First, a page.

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Privatization of health care a threat to quality of life for patients and workers

A new report by the Parkland Institute reveals how decades of declining public investment in health care entrench political attitudes that prioritize cutting costs and privatizing services at the expense of working conditions and quality of care.

Privatization Pressures in Alberta Health Care: Laboratory Services, Home Care, and Telehealth Under Austerity by Alison McIntosh explores pressure to expand private participation in three areas of Alberta’s public health-care system. Laboratory services, home care and telehealth are parts of the health-care system where quality of care and work could suffer due to proposed government policies.

“Albertans deserve a resilient and comprehensive public health-care system that focuses on equitable, accessible, universal health care and fair working conditions for health-care workers,” says Alison McIntosh. This report comes at a time when Alberta’s United Conservative Party (UCP) is continuing with plans to increase private delivery of health-care services.

“An aging population, aging lab infrastructure and new digital technologies pose challenges for the health-care system, and contracting these areas of health care out to the private sector leaves Albertans behind,” says McIntosh.

McIntosh pays particular attention to how privatization in laboratory services, home care and telehealth impact cost, effectiveness, transparency and accountability. She demonstrates how increasing privatization is a threat to equitable, accessible care and can easily lead to eroded pay and working conditions—a situation that’s not new to Albertans.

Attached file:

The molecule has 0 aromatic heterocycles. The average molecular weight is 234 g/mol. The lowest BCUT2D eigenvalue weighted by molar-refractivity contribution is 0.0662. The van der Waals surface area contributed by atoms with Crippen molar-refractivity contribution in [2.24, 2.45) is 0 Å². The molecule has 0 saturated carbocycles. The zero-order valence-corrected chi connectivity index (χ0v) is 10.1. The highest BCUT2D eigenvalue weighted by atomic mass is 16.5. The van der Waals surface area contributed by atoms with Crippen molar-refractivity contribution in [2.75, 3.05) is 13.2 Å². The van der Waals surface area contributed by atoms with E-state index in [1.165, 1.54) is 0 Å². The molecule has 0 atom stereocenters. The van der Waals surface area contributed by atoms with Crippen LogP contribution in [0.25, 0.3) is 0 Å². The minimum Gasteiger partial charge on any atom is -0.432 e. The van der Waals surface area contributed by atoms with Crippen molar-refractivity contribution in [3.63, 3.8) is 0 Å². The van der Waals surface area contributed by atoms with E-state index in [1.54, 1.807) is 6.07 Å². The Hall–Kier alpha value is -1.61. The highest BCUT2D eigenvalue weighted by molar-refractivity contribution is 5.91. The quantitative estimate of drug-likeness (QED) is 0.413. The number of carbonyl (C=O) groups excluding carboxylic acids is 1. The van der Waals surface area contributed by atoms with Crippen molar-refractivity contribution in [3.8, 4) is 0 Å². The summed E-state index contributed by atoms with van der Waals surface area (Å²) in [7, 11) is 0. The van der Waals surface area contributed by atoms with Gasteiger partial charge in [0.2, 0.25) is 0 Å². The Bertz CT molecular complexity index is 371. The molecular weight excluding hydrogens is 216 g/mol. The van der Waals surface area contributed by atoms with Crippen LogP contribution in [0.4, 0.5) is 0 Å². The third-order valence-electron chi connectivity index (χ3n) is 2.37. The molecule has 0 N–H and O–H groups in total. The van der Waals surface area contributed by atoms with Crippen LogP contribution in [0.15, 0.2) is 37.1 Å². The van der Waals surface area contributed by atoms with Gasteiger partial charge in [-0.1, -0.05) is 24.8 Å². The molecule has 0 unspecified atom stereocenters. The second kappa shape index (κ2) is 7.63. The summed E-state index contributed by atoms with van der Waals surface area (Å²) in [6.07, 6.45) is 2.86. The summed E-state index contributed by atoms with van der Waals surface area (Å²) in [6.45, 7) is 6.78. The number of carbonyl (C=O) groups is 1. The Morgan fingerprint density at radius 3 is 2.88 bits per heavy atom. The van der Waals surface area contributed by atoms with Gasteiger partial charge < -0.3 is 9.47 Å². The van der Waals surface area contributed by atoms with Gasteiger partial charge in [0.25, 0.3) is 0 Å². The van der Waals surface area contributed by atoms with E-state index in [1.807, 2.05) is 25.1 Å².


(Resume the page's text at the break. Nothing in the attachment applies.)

The report delivers 20 recommendations to strengthen Alberta’s universal health-care system, including publicly insured home care with expanded assessment, eligibility and delivery; increased data collection; solid government policies and processes; and an investment in care for people with mental illness.

“The legislation the UCP government has passed to this point in its mandate leaves no room for doubt that it intends to follow through on its plans for increasing private participation in health care in Alberta,” says McIntosh. “Investing in improving the public health-care system needs to be a high priority so Albertans can all have access to high quality care and good jobs.”

Parkland Institute is a non-partisan public policy research institute in the Faculty of Arts at the University of Alberta. Privatization Pressures in Alberta Health Care: Laboratory Services, Home Care, and Telehealth Under Austerity is available for download on Parkland Institute’s website.

For more information or to arrange interviews, contact:

Sarah Pratt
Communications Coordinator
spratt1@ualberta.ca

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